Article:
One of the beauties of blogging is that you get to “meet” interesting people you’d probably never run into otherwise. Suzanne Kamata is an expatriate writer whose blog, Gaijin Mama, allows its readers a glimpse into the life of an American mother and wife bringing up twins on an island in rural Japan. Her work has appeared in numerous publications, and she is the editor of the anthologies, The Broken Bridge: Fiction from Expatriates in Literary Japan, and Love You to Pieces: Creative Writers on Raising a Child with special needs.
In her first novel, Losing Kei, published by Leapfrog Press, Suzanne Kamata tells the story of Jill Parker, an American artist who marries a Japanese man. Unfortunately, try as she may to meet the demands of Japanese traditional society, and in spite of the birth of a beautiful son, Kei, she ends up divorcing. Thus begins her struggle to remain in her son’s life, as Japanese divorce law does not recognize shared custody and the parent not granted custody is expected to disappear entirely from the life of the child.
The novel’s protagonist is a complex, multidimensional character; she can move the reader to tears, one moment – especially when she expresses her passion for her son – and slightly irritate, the following. In fact, I could never quite decide whether I liked her or not. When I asked the author how she felt about her character, she replied that Jill Parker is “passionate, but imperfect. I wanted to create a character who got into trouble on her own, and then found a way to redeem herself. I didn’t want her to be simply a victim. She’s young and impulsive at the start of events, but she eventually gets her act together.”
The book is much more than a fascinating introduction to Japanese culture. It is the journey to maturity of a sensitive, not quite “finished” young woman through an harrowing experience. Something that Jill realizes herself toward the end of the story: “I was born into a middle class family, in a prosperous, peaceful country. There was no obvious war to protest, no important cause that caught my attention. But I had wanted to suffer. I was so young then. Look what happened to me. I no longer had to borrow misery. I’d created it all by myself.”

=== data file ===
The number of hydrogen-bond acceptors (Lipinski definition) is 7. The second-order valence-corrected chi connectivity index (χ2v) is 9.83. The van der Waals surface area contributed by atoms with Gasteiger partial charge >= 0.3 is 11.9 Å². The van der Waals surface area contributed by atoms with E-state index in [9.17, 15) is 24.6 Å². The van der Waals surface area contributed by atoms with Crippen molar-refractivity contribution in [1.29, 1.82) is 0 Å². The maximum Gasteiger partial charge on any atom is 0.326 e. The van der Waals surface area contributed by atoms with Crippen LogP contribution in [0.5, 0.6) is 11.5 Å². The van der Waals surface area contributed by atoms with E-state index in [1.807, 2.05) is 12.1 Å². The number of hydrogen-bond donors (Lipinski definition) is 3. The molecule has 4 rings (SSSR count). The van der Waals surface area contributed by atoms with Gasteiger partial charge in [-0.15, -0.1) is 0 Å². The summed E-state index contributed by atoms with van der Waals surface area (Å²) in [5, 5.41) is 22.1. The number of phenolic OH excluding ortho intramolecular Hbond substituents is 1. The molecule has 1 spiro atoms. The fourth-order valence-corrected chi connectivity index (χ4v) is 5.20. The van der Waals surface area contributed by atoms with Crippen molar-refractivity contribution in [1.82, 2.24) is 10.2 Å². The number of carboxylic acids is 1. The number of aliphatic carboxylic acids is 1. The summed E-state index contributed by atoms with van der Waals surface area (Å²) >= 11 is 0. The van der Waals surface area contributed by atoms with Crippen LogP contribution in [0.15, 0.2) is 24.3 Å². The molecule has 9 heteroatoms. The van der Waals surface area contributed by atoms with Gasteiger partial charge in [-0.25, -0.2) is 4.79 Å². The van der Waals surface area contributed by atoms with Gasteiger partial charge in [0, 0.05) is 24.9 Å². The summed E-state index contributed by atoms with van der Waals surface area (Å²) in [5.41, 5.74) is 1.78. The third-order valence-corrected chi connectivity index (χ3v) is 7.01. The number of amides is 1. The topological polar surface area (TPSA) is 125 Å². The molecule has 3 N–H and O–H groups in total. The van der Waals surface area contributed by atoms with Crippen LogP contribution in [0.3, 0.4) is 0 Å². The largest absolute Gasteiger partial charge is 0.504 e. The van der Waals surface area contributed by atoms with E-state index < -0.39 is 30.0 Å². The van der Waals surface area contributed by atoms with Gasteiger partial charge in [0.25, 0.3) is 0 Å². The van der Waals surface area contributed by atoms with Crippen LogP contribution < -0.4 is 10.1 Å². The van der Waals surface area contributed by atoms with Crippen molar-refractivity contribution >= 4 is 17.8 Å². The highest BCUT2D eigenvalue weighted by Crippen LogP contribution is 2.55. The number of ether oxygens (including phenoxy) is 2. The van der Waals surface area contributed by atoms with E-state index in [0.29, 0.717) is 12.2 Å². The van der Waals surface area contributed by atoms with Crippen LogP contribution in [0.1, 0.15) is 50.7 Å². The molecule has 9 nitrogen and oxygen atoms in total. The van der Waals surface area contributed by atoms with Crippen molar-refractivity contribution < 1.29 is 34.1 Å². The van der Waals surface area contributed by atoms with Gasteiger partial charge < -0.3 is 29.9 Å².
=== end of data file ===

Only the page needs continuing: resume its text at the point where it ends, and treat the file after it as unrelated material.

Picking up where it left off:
In spite of my reservations about Jill Parker, or maybe because of them, I enjoyed reading Losing Kei. It is a sensitive work, elegantly written, and always respectful of the culture it depicts.
Suzanne Kamata was kind enough to answer a few questions.
How did the inspiration for “Losing Kei” come to you?
I first read an article 10-15 years ago about expatriate parents who’d lost custody of their children to their Japanese ex-spouses and who were then denied access to their children. One of the parents interviewed was a woman journalist who, apparently, lost custody because she was a working woman. Her ex and his new wife gradually turned her son against her, so that he no longer wanted to have anything to do with his mother. I thought that this would be an interesting subject to explore in fiction. In Japan there is no such thing as joint custody, and this sort of thing actually happens quite a bit – to Japanese as well as foreigners.
What would you say has changed you about living in Japan?
I have become comfortable with being an outsider. And I suppose I have learned to appreciate a certain amount of frugality. Living in the U.S. is very comfortable – entire houses are heated, so you can go from room to room without being cold. Here, we heat one room at a time in winter, but it’s more ecological, less wasteful.
How about becoming a mother in Japan? Do you find that you have assimilated aspects of your host country’s culture, or do both cultures, the American and the Japanese, remain separate?
When I first came here, I said that I would never sleep with my children, and I thought that the idea of fathers bathing with their little daughters was perverse, but we slept with our kids till they were about four, and my husband has taken a bath with them until recently.
In some respects, I remain American. The Japanese tend to stick to traditional gender roles, but I encourage my son to help in the kitchen and read books that might be considered girly, and I like it that my daughter is proud of her biceps.
Thank you, Suzanne, and best of luck to “Losing Kei.”